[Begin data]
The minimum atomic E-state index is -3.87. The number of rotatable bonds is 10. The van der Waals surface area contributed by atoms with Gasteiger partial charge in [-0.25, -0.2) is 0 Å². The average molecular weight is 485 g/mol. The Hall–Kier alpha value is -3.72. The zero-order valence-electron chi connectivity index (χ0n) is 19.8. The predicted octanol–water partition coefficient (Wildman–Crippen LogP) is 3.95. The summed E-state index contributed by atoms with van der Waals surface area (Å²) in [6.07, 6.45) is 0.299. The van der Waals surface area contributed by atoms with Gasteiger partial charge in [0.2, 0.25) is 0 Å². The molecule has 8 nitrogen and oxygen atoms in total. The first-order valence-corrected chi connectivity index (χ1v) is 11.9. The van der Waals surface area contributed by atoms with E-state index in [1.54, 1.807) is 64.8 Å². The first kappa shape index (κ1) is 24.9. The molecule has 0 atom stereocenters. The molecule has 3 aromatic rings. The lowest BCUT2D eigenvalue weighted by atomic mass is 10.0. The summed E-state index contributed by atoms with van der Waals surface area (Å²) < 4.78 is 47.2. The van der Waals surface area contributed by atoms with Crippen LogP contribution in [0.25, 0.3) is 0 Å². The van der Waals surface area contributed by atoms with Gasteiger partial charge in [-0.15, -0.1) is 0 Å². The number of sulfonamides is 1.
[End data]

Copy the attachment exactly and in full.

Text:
The minimum atomic E-state index is -3.87. The number of rotatable bonds is 10. The van der Waals surface area contributed by atoms with Gasteiger partial charge in [-0.25, -0.2) is 0 Å². The average molecular weight is 485 g/mol. The Hall–Kier alpha value is -3.72. The zero-order valence-electron chi connectivity index (χ0n) is 19.8. The predicted octanol–water partition coefficient (Wildman–Crippen LogP) is 3.95. The summed E-state index contributed by atoms with van der Waals surface area (Å²) in [6.07, 6.45) is 0.299. The van der Waals surface area contributed by atoms with Gasteiger partial charge in [0.2, 0.25) is 0 Å². The molecule has 8 nitrogen and oxygen atoms in total. The first-order valence-corrected chi connectivity index (χ1v) is 11.9. The van der Waals surface area contributed by atoms with E-state index in [1.54, 1.807) is 64.8 Å². The first kappa shape index (κ1) is 24.9. The molecule has 0 atom stereocenters. The molecule has 3 aromatic rings. The lowest BCUT2D eigenvalue weighted by atomic mass is 10.0. The summed E-state index contributed by atoms with van der Waals surface area (Å²) < 4.78 is 47.2. The van der Waals surface area contributed by atoms with Crippen LogP contribution in [0.25, 0.3) is 0 Å². The van der Waals surface area contributed by atoms with Gasteiger partial charge in [-0.15, -0.1) is 0 Å². The number of sulfonamides is 1.